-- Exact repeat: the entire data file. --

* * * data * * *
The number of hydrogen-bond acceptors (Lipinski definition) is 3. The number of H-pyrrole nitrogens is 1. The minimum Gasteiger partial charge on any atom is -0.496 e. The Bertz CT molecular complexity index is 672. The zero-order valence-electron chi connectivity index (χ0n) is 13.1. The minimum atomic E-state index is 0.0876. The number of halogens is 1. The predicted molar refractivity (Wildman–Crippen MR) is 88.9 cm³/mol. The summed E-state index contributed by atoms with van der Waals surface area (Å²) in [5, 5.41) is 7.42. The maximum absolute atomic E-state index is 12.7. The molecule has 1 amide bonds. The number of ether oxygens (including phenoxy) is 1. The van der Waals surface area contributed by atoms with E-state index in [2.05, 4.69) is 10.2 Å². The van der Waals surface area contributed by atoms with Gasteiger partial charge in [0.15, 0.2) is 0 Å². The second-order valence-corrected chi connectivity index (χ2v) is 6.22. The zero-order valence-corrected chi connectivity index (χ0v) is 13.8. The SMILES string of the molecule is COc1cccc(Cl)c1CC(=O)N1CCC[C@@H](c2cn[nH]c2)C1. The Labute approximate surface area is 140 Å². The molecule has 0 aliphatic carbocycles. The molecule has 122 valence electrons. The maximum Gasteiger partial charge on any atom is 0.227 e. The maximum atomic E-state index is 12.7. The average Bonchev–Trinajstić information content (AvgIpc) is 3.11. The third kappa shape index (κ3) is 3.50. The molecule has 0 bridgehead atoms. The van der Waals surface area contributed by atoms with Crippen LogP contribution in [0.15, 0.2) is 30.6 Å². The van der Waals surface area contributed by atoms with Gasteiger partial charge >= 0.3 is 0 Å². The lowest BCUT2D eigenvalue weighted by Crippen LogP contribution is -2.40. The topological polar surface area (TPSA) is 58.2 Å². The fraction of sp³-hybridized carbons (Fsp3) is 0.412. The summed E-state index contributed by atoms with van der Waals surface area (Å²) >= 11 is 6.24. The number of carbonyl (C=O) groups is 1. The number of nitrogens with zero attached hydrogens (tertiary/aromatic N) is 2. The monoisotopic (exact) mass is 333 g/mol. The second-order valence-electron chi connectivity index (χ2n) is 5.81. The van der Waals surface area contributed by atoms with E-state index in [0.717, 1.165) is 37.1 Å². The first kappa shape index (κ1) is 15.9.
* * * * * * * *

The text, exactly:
The number of hydrogen-bond acceptors (Lipinski definition) is 3. The number of H-pyrrole nitrogens is 1. The minimum Gasteiger partial charge on any atom is -0.496 e. The Bertz CT molecular complexity index is 672. The zero-order valence-electron chi connectivity index (χ0n) is 13.1. The minimum atomic E-state index is 0.0876. The number of halogens is 1. The predicted molar refractivity (Wildman–Crippen MR) is 88.9 cm³/mol. The summed E-state index contributed by atoms with van der Waals surface area (Å²) in [5, 5.41) is 7.42. The maximum absolute atomic E-state index is 12.7. The molecule has 1 amide bonds. The number of ether oxygens (including phenoxy) is 1. The van der Waals surface area contributed by atoms with E-state index in [2.05, 4.69) is 10.2 Å². The van der Waals surface area contributed by atoms with Gasteiger partial charge in [0.15, 0.2) is 0 Å². The second-order valence-corrected chi connectivity index (χ2v) is 6.22. The zero-order valence-corrected chi connectivity index (χ0v) is 13.8. The SMILES string of the molecule is COc1cccc(Cl)c1CC(=O)N1CCC[C@@H](c2cn[nH]c2)C1. The Labute approximate surface area is 140 Å². The molecule has 0 aliphatic carbocycles. The molecule has 122 valence electrons. The maximum Gasteiger partial charge on any atom is 0.227 e. The maximum atomic E-state index is 12.7. The average Bonchev–Trinajstić information content (AvgIpc) is 3.11. The third kappa shape index (κ3) is 3.50. The molecule has 0 bridgehead atoms. The van der Waals surface area contributed by atoms with Crippen LogP contribution in [0.15, 0.2) is 30.6 Å². The van der Waals surface area contributed by atoms with Gasteiger partial charge >= 0.3 is 0 Å². The lowest BCUT2D eigenvalue weighted by Crippen LogP contribution is -2.40. The topological polar surface area (TPSA) is 58.2 Å². The fraction of sp³-hybridized carbons (Fsp3) is 0.412. The summed E-state index contributed by atoms with van der Waals surface area (Å²) >= 11 is 6.24. The number of carbonyl (C=O) groups is 1. The number of nitrogens with zero attached hydrogens (tertiary/aromatic N) is 2. The monoisotopic (exact) mass is 333 g/mol. The second-order valence-electron chi connectivity index (χ2n) is 5.81. The van der Waals surface area contributed by atoms with E-state index in [0.717, 1.165) is 37.1 Å². The first kappa shape index (κ1) is 15.9.